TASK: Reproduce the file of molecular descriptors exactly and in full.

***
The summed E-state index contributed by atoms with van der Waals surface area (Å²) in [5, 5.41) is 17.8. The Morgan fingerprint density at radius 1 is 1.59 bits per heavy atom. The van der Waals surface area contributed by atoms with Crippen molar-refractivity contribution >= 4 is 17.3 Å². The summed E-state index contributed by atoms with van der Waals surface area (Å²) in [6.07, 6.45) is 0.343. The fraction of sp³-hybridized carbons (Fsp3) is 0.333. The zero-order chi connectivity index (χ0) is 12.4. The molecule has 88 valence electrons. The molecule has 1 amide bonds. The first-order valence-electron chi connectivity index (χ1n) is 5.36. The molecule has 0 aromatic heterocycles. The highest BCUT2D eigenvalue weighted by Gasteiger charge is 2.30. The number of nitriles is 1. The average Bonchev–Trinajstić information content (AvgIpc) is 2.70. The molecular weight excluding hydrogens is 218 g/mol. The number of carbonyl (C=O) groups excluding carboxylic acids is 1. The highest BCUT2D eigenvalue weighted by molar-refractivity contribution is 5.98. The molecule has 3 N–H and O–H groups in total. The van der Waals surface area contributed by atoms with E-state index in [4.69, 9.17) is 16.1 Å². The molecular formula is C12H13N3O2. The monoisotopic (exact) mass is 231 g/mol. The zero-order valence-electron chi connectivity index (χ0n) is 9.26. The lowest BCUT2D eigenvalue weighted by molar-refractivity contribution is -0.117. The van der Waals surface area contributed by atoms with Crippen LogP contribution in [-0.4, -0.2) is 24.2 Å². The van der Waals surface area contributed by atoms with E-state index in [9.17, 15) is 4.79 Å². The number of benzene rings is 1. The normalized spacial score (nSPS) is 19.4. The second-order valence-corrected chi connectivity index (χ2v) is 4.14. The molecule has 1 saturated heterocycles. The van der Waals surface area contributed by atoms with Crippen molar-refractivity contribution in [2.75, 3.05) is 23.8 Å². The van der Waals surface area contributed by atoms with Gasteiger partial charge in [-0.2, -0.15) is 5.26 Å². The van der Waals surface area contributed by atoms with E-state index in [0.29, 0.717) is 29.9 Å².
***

The summed E-state index contributed by atoms with van der Waals surface area (Å²) in [5, 5.41) is 17.8. The Morgan fingerprint density at radius 1 is 1.59 bits per heavy atom. The van der Waals surface area contributed by atoms with Crippen molar-refractivity contribution >= 4 is 17.3 Å². The summed E-state index contributed by atoms with van der Waals surface area (Å²) in [6.07, 6.45) is 0.343. The fraction of sp³-hybridized carbons (Fsp3) is 0.333. The zero-order chi connectivity index (χ0) is 12.4. The molecule has 88 valence electrons. The molecule has 1 amide bonds. The first-order valence-electron chi connectivity index (χ1n) is 5.36. The molecule has 0 aromatic heterocycles. The highest BCUT2D eigenvalue weighted by Gasteiger charge is 2.30. The number of nitriles is 1. The average Bonchev–Trinajstić information content (AvgIpc) is 2.70. The molecular weight excluding hydrogens is 218 g/mol. The number of carbonyl (C=O) groups excluding carboxylic acids is 1. The highest BCUT2D eigenvalue weighted by molar-refractivity contribution is 5.98. The molecule has 3 N–H and O–H groups in total. The van der Waals surface area contributed by atoms with E-state index in [4.69, 9.17) is 16.1 Å². The molecular formula is C12H13N3O2. The monoisotopic (exact) mass is 231 g/mol. The zero-order valence-electron chi connectivity index (χ0n) is 9.26. The lowest BCUT2D eigenvalue weighted by molar-refractivity contribution is -0.117. The van der Waals surface area contributed by atoms with Crippen LogP contribution in [-0.4, -0.2) is 24.2 Å². The van der Waals surface area contributed by atoms with E-state index in [9.17, 15) is 4.79 Å². The number of benzene rings is 1. The normalized spacial score (nSPS) is 19.4. The second-order valence-corrected chi connectivity index (χ2v) is 4.14. The molecule has 1 saturated heterocycles. The van der Waals surface area contributed by atoms with Crippen molar-refractivity contribution in [2.75, 3.05) is 23.8 Å². The van der Waals surface area contributed by atoms with Gasteiger partial charge in [-0.2, -0.15) is 5.26 Å². The van der Waals surface area contributed by atoms with E-state index in [0.29, 0.717) is 29.9 Å².